MENA region needs to spend $260 billion for power production, report says

A Saudi man talks on his mobile under the shade of solar panel at a solar plant in Uyayna, north of Riyadh, on March 29. APICORP said that countries in the region are increasingly resorting to clean energy sources like solar and nuclear to produce electricity. (AFP)
Updated 17 April 2018
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MENA region needs to spend $260 billion for power production, report says

DUBAI: Middle Eastern and North African countries need to spend $260 billion over the next five years for electricity production to meet rising demand, a report said on Tuesday.
The region, which includes oil heavyweights Saudi Arabia, Iran and Iraq, must make the investments to add 117 gigawatts (GW) of power generation by 2022, Arab Petroleum Investment Corp. (APICORP) said.
The Dammam-based energy development bank said $152 billion is needed for electricity generation and the rest for transmission and distribution projects.
It estimated that power capacity in the Middle East and North Africa, currently standing at 321 GW, needs to expand by 6.4 percent on average annually by 2022 to meet growing demand.
The six nations belonging to the Gulf Cooperation Council (GCC) — Bahrain, Kuwait, Oman, Qatar, Saudi Arabia and the United Arab Emirates — need to spend $89 billion to add 43 GW over the next five years, according to APICORP estimates.
The UAE and Saudi Arabia lead the way with expected investments worth $33 billion and $21 billion, respectively, it said.
Iran needs to add 25 GW of power to its current capacity of 77 GW with estimated investments of $50 billion, according to the report.
Iraq, another oil-rich country, is required to invest $39 billion to add 12 GW of electricity by 2022, it said.
Egypt, the most populous country in the region, is estimated to need $46 billion of investments to add 22 GW of power to raise its capacity to 60 GW in 2022.
APICORP said that countries in the region are increasingly resorting to clean energy sources like solar and nuclear to produce electricity.


General Motors Korea and union to hold new round of wage talks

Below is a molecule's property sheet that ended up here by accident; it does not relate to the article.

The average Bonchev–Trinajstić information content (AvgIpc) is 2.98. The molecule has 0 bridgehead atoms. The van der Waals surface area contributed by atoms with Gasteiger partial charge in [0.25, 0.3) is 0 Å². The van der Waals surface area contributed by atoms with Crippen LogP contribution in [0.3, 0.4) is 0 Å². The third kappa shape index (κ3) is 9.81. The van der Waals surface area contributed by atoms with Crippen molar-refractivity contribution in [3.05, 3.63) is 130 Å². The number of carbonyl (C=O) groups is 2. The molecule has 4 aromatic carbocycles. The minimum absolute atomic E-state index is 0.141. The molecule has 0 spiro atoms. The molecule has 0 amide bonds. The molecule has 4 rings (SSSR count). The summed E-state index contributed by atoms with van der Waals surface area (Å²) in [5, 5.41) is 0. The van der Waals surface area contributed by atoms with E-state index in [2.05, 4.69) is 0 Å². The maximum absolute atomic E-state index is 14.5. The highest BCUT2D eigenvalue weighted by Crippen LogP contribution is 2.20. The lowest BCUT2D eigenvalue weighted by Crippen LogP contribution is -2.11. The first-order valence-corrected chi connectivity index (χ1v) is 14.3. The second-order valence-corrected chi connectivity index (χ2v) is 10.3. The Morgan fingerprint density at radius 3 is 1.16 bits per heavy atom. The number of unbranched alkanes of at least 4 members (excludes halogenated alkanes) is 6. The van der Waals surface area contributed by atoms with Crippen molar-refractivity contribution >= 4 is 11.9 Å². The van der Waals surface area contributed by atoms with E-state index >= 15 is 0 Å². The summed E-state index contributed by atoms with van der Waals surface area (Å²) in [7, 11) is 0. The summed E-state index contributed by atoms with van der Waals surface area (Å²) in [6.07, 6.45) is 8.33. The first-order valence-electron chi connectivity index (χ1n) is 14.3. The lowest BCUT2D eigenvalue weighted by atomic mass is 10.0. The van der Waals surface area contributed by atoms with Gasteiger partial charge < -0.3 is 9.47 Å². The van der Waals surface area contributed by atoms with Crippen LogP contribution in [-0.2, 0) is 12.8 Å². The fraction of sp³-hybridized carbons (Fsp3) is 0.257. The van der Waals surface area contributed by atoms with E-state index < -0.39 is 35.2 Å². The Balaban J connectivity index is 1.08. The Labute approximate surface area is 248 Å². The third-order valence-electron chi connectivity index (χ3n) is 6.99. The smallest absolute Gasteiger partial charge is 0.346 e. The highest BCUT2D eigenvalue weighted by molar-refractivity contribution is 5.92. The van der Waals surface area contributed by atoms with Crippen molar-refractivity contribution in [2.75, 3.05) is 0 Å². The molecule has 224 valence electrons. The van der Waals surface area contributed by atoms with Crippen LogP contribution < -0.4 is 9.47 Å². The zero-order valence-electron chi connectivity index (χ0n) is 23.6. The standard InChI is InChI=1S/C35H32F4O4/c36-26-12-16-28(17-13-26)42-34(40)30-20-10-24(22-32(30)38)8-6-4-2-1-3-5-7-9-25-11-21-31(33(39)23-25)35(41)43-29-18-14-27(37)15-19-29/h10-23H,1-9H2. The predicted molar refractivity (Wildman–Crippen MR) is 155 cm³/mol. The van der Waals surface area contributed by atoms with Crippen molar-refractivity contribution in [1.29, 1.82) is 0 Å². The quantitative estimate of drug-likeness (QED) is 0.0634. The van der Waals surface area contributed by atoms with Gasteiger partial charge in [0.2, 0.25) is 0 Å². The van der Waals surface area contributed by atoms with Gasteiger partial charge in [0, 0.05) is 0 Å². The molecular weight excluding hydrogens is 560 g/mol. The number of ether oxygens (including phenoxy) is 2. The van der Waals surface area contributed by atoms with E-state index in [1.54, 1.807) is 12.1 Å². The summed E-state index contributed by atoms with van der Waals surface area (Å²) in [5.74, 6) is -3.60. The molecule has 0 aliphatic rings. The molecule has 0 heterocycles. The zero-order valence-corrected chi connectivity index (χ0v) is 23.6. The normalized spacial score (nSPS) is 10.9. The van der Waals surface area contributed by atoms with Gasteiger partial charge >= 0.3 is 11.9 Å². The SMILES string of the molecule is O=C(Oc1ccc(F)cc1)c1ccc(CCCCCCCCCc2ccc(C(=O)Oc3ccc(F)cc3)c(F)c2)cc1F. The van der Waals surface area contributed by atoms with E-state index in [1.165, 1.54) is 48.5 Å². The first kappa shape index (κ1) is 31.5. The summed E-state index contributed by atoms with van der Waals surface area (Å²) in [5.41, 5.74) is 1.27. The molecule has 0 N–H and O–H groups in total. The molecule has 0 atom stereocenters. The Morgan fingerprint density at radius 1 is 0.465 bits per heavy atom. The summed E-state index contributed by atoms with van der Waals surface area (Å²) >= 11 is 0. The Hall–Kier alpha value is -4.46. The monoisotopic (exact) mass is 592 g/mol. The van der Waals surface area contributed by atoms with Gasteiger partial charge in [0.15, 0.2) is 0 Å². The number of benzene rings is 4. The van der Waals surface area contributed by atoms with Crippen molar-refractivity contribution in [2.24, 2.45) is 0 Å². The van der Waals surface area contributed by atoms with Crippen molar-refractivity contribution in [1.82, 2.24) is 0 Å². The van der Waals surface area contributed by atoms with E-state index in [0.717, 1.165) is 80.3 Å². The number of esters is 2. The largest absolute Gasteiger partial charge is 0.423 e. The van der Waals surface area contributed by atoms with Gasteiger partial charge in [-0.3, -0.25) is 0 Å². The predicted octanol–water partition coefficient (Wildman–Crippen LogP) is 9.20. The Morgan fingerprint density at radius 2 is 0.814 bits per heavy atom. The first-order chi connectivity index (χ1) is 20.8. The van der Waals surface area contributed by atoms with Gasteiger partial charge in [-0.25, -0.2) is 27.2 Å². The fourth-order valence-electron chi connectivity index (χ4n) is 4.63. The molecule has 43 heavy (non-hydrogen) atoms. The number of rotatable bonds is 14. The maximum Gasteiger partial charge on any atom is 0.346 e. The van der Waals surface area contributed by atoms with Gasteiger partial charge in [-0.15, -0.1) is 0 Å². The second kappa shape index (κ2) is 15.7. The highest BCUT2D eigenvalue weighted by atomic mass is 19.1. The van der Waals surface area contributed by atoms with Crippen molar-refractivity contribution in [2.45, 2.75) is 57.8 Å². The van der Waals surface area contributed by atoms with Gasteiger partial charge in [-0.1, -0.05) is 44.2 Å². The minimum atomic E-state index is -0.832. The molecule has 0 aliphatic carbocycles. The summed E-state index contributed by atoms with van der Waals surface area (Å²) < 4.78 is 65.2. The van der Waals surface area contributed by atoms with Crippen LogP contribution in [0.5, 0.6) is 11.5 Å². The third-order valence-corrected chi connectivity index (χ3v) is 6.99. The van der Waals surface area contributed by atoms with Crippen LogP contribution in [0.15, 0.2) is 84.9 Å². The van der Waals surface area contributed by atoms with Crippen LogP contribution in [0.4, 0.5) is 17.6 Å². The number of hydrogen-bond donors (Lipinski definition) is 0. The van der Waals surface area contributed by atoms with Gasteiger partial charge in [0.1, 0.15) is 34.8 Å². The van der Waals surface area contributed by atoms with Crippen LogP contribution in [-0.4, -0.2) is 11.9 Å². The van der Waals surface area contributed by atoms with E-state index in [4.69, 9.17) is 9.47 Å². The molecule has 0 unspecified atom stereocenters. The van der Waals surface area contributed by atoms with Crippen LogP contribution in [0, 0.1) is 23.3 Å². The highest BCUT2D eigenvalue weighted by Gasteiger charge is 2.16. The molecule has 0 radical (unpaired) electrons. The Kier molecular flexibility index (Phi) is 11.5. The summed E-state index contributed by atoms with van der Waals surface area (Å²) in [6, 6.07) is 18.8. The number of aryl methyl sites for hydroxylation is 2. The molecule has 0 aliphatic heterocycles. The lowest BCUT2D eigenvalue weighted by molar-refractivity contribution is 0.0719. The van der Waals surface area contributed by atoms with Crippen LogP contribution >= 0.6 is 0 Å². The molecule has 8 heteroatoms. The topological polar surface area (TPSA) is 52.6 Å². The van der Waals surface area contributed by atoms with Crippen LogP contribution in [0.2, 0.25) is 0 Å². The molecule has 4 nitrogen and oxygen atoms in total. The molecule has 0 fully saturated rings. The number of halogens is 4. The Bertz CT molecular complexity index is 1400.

Updated 9 min 15 sec ago
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General Motors Korea and union to hold new round of wage talks

SEOUL: General Motors’ South Korean unit and its labor union are set to hold another round of wage talks on Friday afternoon, keen to stave off a threat by the US automaker to seek bankruptcy for the loss-making unit.
GM, which in February announced its plan to shut down one of its plants in Korea, wants wage concessions from its labor union as well as government funding and incentives to save three other factories in the country.
The Detroit automaker has said the unit is likely to file for bankruptcy if there was no restructuring agreement by Friday. Marathon talks on Thursday failed to reach an agreement.
The two sides will hold another round of talks at 1 p.m. Korea time (0400 GMT), a union official said, adding that the most thorny issue is job security for 680 workers at the Gunsan factory that is due to be closed by May.
“We don’t want a disaster. We still have to keep in mind the worst situation,” he said, declining to be identified due to the sensitive nature of the talks.
“Today is an important day and we will concentrate our efforts on the negotiations.”
Any deal reached would be subject to a vote by union members in the coming days.
If they fail to reach a deal, GM Korea plans to hold a board meeting at around 8 p.m. to discuss a plan to file for bankruptcy protection for the operation, a source familiar with the matter said, also declining to be identified.
GM Korea is “committed to reach a tentative agreement with the labor union today to support the plan to make the company profitable and viable for the long-term,” said company spokesman Park Hae-ho.